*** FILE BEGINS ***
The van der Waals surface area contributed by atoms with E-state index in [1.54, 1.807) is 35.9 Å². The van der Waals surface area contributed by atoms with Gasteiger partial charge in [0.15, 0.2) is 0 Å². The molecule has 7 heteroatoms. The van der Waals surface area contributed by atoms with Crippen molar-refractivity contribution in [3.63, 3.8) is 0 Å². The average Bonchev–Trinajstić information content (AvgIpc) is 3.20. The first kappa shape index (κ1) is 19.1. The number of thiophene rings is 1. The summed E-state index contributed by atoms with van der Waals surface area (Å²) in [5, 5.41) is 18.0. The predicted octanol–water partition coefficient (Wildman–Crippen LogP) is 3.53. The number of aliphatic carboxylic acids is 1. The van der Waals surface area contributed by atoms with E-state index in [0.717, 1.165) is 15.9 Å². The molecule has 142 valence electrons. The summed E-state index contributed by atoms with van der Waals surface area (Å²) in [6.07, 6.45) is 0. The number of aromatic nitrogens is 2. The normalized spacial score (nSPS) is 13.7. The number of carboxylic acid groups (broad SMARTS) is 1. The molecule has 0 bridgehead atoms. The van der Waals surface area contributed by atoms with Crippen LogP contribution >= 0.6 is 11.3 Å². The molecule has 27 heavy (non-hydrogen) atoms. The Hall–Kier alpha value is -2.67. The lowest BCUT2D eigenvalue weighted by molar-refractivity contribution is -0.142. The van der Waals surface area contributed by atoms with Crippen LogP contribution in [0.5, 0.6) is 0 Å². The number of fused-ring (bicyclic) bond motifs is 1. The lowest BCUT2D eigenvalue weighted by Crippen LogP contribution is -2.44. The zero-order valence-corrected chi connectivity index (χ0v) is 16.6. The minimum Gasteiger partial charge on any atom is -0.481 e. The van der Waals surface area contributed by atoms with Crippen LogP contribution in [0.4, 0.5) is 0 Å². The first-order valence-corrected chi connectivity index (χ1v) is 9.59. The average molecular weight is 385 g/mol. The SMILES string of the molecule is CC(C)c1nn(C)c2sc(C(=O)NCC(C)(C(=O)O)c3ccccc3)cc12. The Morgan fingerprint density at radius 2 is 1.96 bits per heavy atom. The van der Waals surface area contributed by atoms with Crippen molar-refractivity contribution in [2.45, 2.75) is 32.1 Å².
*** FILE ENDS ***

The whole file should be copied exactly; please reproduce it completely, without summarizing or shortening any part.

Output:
The van der Waals surface area contributed by atoms with E-state index in [1.54, 1.807) is 35.9 Å². The van der Waals surface area contributed by atoms with Gasteiger partial charge in [0.15, 0.2) is 0 Å². The molecule has 7 heteroatoms. The van der Waals surface area contributed by atoms with Crippen molar-refractivity contribution in [3.63, 3.8) is 0 Å². The average Bonchev–Trinajstić information content (AvgIpc) is 3.20. The first kappa shape index (κ1) is 19.1. The number of thiophene rings is 1. The summed E-state index contributed by atoms with van der Waals surface area (Å²) in [5, 5.41) is 18.0. The predicted octanol–water partition coefficient (Wildman–Crippen LogP) is 3.53. The number of aliphatic carboxylic acids is 1. The van der Waals surface area contributed by atoms with E-state index in [0.717, 1.165) is 15.9 Å². The molecule has 142 valence electrons. The summed E-state index contributed by atoms with van der Waals surface area (Å²) in [6.07, 6.45) is 0. The number of aromatic nitrogens is 2. The normalized spacial score (nSPS) is 13.7. The number of carboxylic acid groups (broad SMARTS) is 1. The molecule has 0 bridgehead atoms. The van der Waals surface area contributed by atoms with Crippen LogP contribution >= 0.6 is 11.3 Å². The molecule has 27 heavy (non-hydrogen) atoms. The Hall–Kier alpha value is -2.67. The lowest BCUT2D eigenvalue weighted by molar-refractivity contribution is -0.142. The van der Waals surface area contributed by atoms with Crippen LogP contribution in [0.5, 0.6) is 0 Å². The number of fused-ring (bicyclic) bond motifs is 1. The lowest BCUT2D eigenvalue weighted by Crippen LogP contribution is -2.44. The zero-order valence-corrected chi connectivity index (χ0v) is 16.6. The minimum Gasteiger partial charge on any atom is -0.481 e. The van der Waals surface area contributed by atoms with Crippen LogP contribution in [0.4, 0.5) is 0 Å². The first-order valence-corrected chi connectivity index (χ1v) is 9.59. The average molecular weight is 385 g/mol. The SMILES string of the molecule is CC(C)c1nn(C)c2sc(C(=O)NCC(C)(C(=O)O)c3ccccc3)cc12. The Morgan fingerprint density at radius 2 is 1.96 bits per heavy atom. The van der Waals surface area contributed by atoms with Crippen molar-refractivity contribution in [2.45, 2.75) is 32.1 Å².